[9] http://www.keithrichards.com/
[10] http://www.hoophall.com/exhibi...
[11] http://www.spinaltap.com/mp3s....
[12] http://www.lightreading.com/bo...
[13] http://www.rottentomatoes.com/...
[14] http://www.nortelnetworks.com/...
[15] http://www.counterpunch.org/pi...
MrLight 12/4/2012 | 9:10:46 PM
re: On the Job – With Mumford & Pals Entertaining maybe, but a little bit more informative material would have made for a safer read. I almost fell out of my chair reading this article. Who knows how many readers actually did, and as a result were mildly injured in the fall.

I hope LR will do pieces on visits with the Lucentonian, Alcatelian, and Cisconian CTOs in the same humorous vein.

On the statement - "apparently a G«£snow backG«• is a Canadian engineer hired by U.S. startups to impress customers". Is that for real?

And in regards to " a Nortel exec last week told Light Reading that equivalent bonuses are out of the question at Nortel until the company meets its goal of a return to profitability. Makes sense to us." I hope so.

MrLight ;-]]]
testdude 12/4/2012 | 9:10:45 PM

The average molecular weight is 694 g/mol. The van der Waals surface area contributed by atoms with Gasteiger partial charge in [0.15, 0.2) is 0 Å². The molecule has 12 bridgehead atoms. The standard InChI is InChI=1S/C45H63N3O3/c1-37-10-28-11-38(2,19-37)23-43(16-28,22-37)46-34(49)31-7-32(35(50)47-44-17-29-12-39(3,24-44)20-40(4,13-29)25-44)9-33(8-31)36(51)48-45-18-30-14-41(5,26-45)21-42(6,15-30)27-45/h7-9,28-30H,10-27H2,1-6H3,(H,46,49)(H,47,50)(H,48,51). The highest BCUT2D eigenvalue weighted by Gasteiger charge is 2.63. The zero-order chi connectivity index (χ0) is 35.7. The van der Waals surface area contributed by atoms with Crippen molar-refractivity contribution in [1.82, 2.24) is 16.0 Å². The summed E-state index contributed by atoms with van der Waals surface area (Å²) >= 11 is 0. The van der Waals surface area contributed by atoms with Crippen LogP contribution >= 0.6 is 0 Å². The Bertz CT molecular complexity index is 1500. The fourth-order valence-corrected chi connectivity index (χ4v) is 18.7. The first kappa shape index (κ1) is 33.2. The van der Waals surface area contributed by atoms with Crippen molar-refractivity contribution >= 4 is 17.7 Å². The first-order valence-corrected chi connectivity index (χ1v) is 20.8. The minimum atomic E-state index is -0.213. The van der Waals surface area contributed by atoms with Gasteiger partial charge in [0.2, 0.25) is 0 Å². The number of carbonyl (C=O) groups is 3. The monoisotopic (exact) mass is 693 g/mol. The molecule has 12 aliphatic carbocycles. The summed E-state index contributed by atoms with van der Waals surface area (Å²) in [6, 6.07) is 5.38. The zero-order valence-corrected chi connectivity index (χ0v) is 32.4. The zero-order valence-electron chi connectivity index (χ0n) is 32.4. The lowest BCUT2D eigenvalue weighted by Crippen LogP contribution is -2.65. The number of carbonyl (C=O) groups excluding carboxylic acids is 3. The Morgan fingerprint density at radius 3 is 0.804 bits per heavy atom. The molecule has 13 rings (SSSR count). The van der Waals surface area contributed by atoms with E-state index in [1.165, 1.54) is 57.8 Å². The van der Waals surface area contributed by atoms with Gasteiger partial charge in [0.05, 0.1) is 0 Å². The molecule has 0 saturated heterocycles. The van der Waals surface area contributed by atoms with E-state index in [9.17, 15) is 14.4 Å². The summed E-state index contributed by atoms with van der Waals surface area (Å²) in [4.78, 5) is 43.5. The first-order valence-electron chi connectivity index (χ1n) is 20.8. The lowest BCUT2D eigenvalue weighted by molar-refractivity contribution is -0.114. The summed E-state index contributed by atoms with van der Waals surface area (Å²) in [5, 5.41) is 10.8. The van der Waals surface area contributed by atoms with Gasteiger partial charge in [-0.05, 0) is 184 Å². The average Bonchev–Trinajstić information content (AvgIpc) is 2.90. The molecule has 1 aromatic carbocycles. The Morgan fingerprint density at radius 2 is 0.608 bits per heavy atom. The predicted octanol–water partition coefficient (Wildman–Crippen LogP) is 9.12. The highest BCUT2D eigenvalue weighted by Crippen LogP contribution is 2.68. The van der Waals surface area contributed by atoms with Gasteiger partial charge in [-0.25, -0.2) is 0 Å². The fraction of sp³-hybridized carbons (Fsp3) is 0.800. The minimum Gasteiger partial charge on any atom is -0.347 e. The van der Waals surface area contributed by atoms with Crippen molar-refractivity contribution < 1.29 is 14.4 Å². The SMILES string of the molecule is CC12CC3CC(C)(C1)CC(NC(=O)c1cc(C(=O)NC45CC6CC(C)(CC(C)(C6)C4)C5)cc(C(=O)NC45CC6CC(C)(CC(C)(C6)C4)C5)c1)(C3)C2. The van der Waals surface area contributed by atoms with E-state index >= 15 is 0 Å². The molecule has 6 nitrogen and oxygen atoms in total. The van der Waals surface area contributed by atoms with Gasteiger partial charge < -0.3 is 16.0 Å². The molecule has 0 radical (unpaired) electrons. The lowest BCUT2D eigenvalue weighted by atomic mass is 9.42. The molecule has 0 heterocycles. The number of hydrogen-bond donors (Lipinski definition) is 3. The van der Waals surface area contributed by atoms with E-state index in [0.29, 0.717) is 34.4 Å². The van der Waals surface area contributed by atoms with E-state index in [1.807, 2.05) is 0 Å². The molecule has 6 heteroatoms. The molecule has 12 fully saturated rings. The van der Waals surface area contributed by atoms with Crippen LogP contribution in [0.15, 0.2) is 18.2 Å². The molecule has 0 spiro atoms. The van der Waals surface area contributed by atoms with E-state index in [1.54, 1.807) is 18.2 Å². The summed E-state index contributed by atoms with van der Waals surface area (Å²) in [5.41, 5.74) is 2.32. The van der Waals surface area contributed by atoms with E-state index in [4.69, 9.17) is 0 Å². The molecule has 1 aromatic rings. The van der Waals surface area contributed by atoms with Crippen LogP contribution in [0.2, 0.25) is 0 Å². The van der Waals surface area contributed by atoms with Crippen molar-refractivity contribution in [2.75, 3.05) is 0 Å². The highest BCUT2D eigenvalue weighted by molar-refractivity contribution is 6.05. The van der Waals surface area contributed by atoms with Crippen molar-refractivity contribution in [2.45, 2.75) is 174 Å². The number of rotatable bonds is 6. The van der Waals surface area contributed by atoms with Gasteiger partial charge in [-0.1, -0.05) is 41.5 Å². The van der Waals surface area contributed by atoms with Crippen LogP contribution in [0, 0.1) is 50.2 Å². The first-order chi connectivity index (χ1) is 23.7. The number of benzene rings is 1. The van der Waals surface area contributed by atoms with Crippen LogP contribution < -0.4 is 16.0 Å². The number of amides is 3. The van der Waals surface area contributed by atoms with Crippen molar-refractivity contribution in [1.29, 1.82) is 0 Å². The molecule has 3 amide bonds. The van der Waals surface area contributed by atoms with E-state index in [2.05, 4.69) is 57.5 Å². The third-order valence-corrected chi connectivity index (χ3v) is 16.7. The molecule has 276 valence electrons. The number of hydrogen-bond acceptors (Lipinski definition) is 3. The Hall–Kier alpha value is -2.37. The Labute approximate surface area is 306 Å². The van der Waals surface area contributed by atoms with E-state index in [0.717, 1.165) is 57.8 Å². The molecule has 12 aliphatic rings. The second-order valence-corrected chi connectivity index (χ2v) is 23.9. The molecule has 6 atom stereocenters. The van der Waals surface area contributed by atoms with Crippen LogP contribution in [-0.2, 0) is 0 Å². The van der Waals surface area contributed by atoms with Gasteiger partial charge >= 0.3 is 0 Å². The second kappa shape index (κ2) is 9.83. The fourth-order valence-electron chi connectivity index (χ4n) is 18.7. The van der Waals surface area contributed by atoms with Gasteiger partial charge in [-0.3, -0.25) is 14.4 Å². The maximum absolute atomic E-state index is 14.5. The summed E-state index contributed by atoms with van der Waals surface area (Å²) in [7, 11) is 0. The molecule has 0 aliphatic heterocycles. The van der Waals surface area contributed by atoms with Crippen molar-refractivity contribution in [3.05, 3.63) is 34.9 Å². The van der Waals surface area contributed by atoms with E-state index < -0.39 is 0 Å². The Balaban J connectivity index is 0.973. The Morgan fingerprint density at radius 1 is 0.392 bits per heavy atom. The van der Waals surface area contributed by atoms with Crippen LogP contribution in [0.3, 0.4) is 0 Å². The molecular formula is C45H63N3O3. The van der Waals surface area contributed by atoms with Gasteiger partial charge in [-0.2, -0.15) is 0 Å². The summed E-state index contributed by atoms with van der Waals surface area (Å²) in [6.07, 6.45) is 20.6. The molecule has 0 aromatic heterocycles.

re: On the Job – With Mumford & Pals Yes Nortel does still resell the Juniper. This was apparently a stop gap measure back in the hey day when OPC was being developed. But when it got canned, the Juniper stop gap became a long term reseller agreement.

If you go into the nortel webpage and search for juniper it comes up.

zhadum 12/4/2012 | 9:10:37 PM
re: On the Job – With Mumford & Pals Good job. Hilarious sidebars on the accompanying links (and some informative info on the engineering rings!).

Cant wait to read similar articles on Lucent (can only hope Janet Davison has some time to spare) and Cisco (ditto with Jayshree)!!

slayer666 12/4/2012 | 9:10:32 PM
re: On the Job – With Mumford & Pals nenene66

Take a pill...3500 is a metro box and has 16 lambdas...that is DWDM no ?...going to 32. At least LR still cover your industry, which is more than most press, which believes the industry has disappeared completely...MSP...thas a TLA...you must be from Nortel. Grow Up! HAHAHAHAHA
boston beans 12/4/2012 | 9:10:30 PM
re: On the Job – With Mumford & Pals Just curious...